Maurizio Pellecchia

I consider myself a chemical biologist with a strong background in pharmaceutical chemistry, biophysics and translational medicine. I trained at the University of Naples (Italy) where I obtained a MS in Organic Chemistry and a Ph.D. in Pharmaceutical Sciences, at the ETH-Zurich (working with 2002 Nobel Laureate Prof. Dr. Kurt Wüthrich) and the University of Michigan. Prior to my recruitment in 2002 at the Burnham Institute for Medical Research as Associate Professor, I spent a few years in the pharmaceutical industry. I have been a Professor of Chemical Biology at the now Sanford-Burnham-Prebys Medical Discovery Institute for almost 15 years and I served as the Associate Director for Translational Research for the Institute’s NCI designated Cancer Center. I have been the Associate Dean of Graduate Studies at the SBP for several years and I trained numerous graduate students and post-doctoral fellows. I also taught two general courses on translational medicine and pharmacology.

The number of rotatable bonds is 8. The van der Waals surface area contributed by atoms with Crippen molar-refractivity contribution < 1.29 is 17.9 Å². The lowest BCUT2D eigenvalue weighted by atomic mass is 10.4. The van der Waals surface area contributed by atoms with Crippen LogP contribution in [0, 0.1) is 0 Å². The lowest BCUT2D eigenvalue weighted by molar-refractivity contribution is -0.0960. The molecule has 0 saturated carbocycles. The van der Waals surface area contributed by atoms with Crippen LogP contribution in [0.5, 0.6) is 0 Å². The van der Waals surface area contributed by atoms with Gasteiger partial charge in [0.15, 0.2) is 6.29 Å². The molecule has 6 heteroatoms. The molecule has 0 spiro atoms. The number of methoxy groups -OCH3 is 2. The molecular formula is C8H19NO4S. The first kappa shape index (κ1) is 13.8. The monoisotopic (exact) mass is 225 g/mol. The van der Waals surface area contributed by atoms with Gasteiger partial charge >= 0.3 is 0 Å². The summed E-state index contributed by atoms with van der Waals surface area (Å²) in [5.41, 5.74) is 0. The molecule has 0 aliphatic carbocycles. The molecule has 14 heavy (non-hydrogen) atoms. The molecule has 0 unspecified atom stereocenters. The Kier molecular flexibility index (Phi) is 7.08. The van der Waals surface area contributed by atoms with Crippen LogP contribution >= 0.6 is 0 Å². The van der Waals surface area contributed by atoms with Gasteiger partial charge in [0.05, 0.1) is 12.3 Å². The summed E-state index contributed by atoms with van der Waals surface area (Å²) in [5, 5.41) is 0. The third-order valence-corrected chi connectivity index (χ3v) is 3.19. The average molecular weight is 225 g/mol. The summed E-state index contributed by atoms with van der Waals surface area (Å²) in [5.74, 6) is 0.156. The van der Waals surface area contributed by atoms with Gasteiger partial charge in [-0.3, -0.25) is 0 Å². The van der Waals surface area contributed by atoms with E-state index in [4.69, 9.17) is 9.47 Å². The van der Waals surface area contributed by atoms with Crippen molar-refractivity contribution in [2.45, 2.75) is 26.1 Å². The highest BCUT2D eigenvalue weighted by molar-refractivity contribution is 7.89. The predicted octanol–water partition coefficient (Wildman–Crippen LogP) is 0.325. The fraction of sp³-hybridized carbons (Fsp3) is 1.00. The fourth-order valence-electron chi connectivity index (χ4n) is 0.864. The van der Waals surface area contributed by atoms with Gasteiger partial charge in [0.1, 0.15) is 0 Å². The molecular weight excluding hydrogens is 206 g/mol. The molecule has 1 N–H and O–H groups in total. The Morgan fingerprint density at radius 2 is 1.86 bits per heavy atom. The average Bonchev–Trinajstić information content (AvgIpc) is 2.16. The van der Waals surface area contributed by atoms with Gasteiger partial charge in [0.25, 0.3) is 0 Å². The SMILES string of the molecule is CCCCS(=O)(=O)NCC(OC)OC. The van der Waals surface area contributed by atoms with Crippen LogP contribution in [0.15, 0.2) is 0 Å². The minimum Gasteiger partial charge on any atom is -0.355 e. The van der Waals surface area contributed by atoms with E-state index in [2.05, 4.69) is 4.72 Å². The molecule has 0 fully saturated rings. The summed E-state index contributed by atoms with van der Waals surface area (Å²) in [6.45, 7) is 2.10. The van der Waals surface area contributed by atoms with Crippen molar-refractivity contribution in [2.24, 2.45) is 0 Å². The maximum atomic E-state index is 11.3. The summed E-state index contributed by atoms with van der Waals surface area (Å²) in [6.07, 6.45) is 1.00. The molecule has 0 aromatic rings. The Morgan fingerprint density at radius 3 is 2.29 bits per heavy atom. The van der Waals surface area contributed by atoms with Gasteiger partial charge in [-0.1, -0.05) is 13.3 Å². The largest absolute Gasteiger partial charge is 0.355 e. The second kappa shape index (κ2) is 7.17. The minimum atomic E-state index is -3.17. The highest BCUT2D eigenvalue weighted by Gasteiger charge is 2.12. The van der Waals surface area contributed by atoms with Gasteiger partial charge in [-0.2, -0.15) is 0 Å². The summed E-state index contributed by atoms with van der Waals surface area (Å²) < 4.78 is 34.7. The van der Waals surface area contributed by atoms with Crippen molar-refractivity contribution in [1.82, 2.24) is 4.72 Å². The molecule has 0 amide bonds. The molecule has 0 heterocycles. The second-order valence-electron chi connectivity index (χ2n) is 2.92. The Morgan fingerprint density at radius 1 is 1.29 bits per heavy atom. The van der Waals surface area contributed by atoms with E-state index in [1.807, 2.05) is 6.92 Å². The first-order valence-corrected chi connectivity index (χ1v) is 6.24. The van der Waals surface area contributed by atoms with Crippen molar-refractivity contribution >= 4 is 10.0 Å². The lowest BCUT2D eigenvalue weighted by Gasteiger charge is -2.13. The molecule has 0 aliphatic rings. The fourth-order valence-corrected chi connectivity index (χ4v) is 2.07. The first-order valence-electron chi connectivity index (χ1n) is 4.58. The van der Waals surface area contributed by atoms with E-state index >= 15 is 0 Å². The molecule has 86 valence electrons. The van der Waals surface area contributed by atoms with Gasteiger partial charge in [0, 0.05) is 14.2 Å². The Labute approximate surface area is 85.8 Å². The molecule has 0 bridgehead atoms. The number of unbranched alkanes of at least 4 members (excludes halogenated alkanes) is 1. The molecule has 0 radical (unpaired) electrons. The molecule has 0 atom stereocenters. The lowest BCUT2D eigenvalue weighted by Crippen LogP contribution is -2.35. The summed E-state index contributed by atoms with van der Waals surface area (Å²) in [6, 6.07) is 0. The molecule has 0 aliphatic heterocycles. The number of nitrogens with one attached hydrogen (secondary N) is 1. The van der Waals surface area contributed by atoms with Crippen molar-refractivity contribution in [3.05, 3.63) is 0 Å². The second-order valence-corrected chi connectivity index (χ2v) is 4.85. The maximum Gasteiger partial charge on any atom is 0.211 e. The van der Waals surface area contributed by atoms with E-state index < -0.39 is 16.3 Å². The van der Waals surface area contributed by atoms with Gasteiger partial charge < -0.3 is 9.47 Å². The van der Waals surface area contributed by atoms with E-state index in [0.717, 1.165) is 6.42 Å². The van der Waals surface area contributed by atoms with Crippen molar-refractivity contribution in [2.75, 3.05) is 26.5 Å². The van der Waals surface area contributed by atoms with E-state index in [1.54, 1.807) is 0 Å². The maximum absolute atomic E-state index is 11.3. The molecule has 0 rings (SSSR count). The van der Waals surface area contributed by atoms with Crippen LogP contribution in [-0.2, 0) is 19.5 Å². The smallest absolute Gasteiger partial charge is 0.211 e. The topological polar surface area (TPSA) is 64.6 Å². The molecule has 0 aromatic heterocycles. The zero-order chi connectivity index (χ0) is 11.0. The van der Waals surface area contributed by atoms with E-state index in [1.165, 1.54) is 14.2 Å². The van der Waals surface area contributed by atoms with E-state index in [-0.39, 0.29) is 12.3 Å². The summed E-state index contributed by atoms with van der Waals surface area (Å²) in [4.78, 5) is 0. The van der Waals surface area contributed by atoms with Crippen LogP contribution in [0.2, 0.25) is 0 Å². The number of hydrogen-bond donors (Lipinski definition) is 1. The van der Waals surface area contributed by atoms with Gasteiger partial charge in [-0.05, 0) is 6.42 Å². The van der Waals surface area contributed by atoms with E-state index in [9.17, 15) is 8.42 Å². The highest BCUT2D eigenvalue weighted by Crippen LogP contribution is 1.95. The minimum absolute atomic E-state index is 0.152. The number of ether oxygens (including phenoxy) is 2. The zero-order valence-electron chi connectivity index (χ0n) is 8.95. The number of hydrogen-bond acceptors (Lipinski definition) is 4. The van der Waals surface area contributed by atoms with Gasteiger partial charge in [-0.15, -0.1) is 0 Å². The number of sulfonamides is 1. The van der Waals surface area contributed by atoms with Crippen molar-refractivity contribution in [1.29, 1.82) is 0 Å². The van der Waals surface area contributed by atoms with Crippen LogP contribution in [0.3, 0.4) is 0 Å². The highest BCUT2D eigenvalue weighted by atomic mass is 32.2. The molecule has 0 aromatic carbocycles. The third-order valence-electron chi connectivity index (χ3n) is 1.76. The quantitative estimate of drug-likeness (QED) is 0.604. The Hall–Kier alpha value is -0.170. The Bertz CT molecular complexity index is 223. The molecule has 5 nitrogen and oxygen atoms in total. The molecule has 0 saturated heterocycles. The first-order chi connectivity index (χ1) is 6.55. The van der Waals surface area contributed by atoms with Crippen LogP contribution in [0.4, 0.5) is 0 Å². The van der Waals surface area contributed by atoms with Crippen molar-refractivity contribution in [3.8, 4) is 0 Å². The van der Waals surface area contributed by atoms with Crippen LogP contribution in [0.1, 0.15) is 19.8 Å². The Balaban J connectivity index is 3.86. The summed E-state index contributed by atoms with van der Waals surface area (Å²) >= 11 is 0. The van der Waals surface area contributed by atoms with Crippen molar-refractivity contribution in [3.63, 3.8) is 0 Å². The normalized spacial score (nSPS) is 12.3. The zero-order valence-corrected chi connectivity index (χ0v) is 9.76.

Since 2015 I am a Professor of Biomedical Sciences at the University of California at Riverside, School of Medicine and I hold the Daniel Hays endowed Chair in Cancer Research. At UCR I have established a diverse and vibrant research laboratory that encompasses project scientists, post-doctoral scientists, graduate students, and undergraduate researchers. Since 2016 I am also the founding Director of the Center for Molecular and Translational Medicine at UCR (, an initiative that supports and facilitate UCR faculty in drug discovery and translational research activities. Since 2020 the Center is also part of a larger UC-wide Drug Discovery Consortium. My research is at the forefront of academic drug discovery and chemical biology initiatives. Our goals are to support target identification and validation studies in oncology, neurodegenerative, and infectious diseases. During my 20+ years of career in this field I have taught, trained, and inspired dozens of undergraduate students, graduate students, post-doctoral fellows, and young investigators to pursue careers in biomedical sciences and translational medicine. In addition to teaching specific pharmacology and drug discovery courses, I train laboratory members in the development of innovative pharmacological agents and their use in target validation studies in cellular and animal models. Central to these activities are the developing and the application of novel methods and strategies to drug discovery and translational medicine. Our focus in on the development of antagonists of protein-protein interactions using innovative approaches including the HTS by NMR, covalent agents targeting Lys, Tyr, or His residues, and structure-based design strategies.